By Catherine Jagoe Berkeley, Los Angeles and London: University of California Press, 1994.
The contradictory nature of the work of Benito Pérez Galdós, Spain’s greatest modern novelist, is brought to the fore in Catherine Jagoe’s innovative and rigorous study. Revising commonly held views of his feminism, she explores the relation of Galdós’s novels to the “woman question” in Spain, arguing that after 1892 the muted feminist discourse of his early work largely disappears. While his later novels have been interpreted as celebrations of the emancipated new woman, Jagoe contends that they actually reinforce the conservative, bourgeois model of frugal, virtuous womanhood–the angel of the house.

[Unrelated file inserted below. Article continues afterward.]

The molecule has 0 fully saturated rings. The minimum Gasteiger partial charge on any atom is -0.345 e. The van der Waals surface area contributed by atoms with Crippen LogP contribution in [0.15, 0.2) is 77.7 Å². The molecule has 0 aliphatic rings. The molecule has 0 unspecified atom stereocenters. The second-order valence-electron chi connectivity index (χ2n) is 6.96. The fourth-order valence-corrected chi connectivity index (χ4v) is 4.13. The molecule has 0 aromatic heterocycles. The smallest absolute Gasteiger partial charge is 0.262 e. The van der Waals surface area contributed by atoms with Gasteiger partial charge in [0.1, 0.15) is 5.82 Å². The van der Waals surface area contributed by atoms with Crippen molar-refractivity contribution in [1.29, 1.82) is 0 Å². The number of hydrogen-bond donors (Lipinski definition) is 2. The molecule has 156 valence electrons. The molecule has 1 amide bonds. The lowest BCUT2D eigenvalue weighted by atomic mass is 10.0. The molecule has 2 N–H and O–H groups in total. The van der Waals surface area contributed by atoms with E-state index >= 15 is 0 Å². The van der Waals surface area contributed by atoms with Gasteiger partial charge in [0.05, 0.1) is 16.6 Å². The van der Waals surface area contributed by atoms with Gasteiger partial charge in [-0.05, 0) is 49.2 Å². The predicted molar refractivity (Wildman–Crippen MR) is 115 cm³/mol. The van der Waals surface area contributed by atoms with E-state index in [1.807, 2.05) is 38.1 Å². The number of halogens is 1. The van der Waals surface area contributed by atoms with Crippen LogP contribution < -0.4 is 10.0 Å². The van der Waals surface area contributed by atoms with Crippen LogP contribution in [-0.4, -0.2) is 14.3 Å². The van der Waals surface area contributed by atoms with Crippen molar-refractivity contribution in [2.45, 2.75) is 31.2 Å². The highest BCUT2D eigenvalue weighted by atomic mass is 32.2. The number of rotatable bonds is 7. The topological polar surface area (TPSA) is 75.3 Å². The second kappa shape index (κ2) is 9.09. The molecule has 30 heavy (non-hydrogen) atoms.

Using primary sources such as periodicals, medical texts, and conduct literature, Jagoe’s examination of the evolution of feminism makes Ambiguous Angels valuable to anyone interested in gender, culture, and narrative in nineteenth-century Europe.